When I arrived in Tanzania, I knew two words of Kiswahili, and I wasn’t totally sure they meant what I thought they meant. By the time I left, I could carry on a simple conversation (if my interlocutor had the patience of a saint) and I had a number of friendships with local people. I loved learning to communicate with people on a number of different levels. I loved learning the language and the rituals that communicate their culture. I loved trying to understand the thoughts of people who are different from me, and I loved praying with them. Like many people who visit Africa, I had Africa fever: the desire to return, even if I myself didn’t exactly know why.

 

            One of the articles in the GPA curriculum that OCMC missionaries use to learn the local language talks about the difference between “us stories” and “them stories.” “Them stories” are the primary way expatriate workers talk about their host cultures. We use our cultural experience and shared referents to interpret the behavior of our hosts. “You’ll never guess what happened to me today,” we say, throwing up our hands in good-natured dismay. “While I was paying for my new pair of shoes, someone came along and stuck his feet into my old pair and walked away. What was he thinking?” We remain perpetually on the outside looking in, and we are frequently perplexed.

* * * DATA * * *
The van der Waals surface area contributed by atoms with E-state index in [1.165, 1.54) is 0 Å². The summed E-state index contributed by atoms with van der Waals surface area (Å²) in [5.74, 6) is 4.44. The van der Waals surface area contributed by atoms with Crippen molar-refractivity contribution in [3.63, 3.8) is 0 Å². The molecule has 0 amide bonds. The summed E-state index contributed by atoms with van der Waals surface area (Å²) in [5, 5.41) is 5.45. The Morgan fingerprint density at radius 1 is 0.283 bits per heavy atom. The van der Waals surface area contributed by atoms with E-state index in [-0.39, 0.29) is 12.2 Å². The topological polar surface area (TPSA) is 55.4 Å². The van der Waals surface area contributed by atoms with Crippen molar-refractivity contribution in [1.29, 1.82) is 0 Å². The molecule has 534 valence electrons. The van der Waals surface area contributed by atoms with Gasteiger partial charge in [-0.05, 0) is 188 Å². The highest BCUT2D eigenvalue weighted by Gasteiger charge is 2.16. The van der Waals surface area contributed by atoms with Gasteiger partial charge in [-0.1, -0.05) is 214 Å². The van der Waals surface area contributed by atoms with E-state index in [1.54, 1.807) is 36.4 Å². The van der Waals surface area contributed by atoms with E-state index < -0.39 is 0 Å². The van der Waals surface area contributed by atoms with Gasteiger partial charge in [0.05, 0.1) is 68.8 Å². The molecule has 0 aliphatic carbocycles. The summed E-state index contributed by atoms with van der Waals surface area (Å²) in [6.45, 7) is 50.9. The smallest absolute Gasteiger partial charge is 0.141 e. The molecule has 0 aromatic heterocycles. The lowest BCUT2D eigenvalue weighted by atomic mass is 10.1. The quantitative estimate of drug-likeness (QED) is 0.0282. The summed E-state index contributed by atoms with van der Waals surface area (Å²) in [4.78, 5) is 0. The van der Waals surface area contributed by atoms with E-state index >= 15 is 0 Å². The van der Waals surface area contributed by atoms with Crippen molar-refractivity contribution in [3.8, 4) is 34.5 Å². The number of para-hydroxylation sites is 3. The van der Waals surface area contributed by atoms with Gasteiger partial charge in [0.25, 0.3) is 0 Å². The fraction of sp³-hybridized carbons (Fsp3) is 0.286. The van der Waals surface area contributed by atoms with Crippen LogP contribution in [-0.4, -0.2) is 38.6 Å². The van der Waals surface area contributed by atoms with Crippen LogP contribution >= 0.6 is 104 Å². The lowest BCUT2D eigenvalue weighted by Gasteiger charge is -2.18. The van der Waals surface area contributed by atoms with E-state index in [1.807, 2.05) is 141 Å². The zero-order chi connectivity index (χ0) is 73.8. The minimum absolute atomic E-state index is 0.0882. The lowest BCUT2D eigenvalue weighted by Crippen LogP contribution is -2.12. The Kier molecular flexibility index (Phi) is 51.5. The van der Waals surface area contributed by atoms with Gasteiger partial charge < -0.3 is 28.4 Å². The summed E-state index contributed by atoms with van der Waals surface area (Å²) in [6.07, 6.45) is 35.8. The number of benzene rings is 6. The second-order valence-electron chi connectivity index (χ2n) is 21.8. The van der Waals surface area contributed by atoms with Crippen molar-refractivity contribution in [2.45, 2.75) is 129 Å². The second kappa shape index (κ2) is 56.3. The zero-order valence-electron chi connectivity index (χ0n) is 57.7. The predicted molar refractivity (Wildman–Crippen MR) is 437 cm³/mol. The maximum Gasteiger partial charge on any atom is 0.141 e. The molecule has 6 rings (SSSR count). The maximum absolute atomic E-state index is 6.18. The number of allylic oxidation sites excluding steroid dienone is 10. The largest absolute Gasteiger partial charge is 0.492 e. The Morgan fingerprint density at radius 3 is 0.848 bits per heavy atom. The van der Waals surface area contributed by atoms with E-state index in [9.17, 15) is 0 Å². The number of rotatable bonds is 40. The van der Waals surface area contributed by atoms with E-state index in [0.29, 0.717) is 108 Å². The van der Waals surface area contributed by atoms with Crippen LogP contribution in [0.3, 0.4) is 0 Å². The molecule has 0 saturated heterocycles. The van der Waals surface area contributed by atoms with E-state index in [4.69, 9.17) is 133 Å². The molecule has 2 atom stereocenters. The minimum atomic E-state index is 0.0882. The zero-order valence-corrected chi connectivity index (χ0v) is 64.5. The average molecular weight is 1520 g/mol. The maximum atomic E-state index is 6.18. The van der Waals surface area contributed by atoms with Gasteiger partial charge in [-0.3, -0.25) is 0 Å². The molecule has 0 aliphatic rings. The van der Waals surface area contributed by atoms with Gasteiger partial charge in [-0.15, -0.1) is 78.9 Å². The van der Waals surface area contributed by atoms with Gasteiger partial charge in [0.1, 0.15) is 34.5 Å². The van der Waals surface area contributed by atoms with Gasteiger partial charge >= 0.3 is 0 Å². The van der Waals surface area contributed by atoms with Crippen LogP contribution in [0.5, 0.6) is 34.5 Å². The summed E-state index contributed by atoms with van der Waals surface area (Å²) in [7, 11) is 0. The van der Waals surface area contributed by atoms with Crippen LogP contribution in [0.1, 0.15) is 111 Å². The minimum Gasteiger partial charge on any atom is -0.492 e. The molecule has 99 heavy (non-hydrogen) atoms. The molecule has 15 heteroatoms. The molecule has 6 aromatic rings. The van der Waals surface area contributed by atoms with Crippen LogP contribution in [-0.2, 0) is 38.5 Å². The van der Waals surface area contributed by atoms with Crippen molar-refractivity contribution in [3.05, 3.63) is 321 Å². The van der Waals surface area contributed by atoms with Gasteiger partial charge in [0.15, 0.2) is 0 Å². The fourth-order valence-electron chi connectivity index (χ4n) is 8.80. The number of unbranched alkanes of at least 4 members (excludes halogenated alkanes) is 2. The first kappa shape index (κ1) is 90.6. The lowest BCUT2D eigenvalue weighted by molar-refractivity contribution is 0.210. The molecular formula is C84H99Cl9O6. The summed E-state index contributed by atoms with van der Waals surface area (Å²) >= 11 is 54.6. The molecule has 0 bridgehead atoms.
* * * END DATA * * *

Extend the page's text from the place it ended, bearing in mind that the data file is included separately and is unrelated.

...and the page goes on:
When we learn to tell “us stories,” sometimes it doesn’t occur to us that these are stories at all. Of course we bring a kilo of sugar as a gift when we visit someone’s house; that’s just what Tanzanians do. We have learned to see the world, at least in this small instance, as the host culture sees it. We have become able to dialogue within the culture, not just about it.

            To me this is one of the primary goals of missionary service. The missionary comes not to offer more healthcare or make more converts, although these things are important. The goal of missionary service is to create an icon of the Church by sharing in communion with aliens. Aliens: foreigners. The people that, the more we learn about them, the less we feel we understand them. Nevertheless, the less we feel we understand them, the more we realize our common humanity. The paradox deepens as we keep learning the culture.